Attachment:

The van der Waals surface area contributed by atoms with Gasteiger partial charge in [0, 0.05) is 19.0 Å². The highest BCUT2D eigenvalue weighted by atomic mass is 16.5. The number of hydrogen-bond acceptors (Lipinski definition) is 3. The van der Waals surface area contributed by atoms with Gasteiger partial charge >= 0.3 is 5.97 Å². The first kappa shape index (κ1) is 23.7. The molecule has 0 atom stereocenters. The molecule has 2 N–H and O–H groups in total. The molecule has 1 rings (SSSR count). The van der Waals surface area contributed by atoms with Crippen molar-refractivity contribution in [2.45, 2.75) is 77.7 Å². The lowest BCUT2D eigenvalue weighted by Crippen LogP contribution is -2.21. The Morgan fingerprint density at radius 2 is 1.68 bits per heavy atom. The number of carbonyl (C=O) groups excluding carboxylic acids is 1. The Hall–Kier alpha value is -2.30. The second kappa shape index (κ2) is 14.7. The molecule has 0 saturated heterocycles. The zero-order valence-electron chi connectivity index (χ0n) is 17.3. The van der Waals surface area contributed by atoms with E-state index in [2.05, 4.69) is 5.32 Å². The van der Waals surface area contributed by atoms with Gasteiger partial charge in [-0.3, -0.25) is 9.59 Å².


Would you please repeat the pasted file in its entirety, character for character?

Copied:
The van der Waals surface area contributed by atoms with Gasteiger partial charge in [0, 0.05) is 19.0 Å². The highest BCUT2D eigenvalue weighted by atomic mass is 16.5. The number of hydrogen-bond acceptors (Lipinski definition) is 3. The van der Waals surface area contributed by atoms with Gasteiger partial charge >= 0.3 is 5.97 Å². The first kappa shape index (κ1) is 23.7. The molecule has 0 atom stereocenters. The molecule has 2 N–H and O–H groups in total. The molecule has 1 rings (SSSR count). The van der Waals surface area contributed by atoms with Crippen molar-refractivity contribution in [2.45, 2.75) is 77.7 Å². The lowest BCUT2D eigenvalue weighted by Crippen LogP contribution is -2.21. The Morgan fingerprint density at radius 2 is 1.68 bits per heavy atom. The number of carbonyl (C=O) groups excluding carboxylic acids is 1. The Hall–Kier alpha value is -2.30. The second kappa shape index (κ2) is 14.7. The molecule has 0 saturated heterocycles. The zero-order valence-electron chi connectivity index (χ0n) is 17.3. The van der Waals surface area contributed by atoms with E-state index in [2.05, 4.69) is 5.32 Å². The van der Waals surface area contributed by atoms with Gasteiger partial charge in [-0.3, -0.25) is 9.59 Å².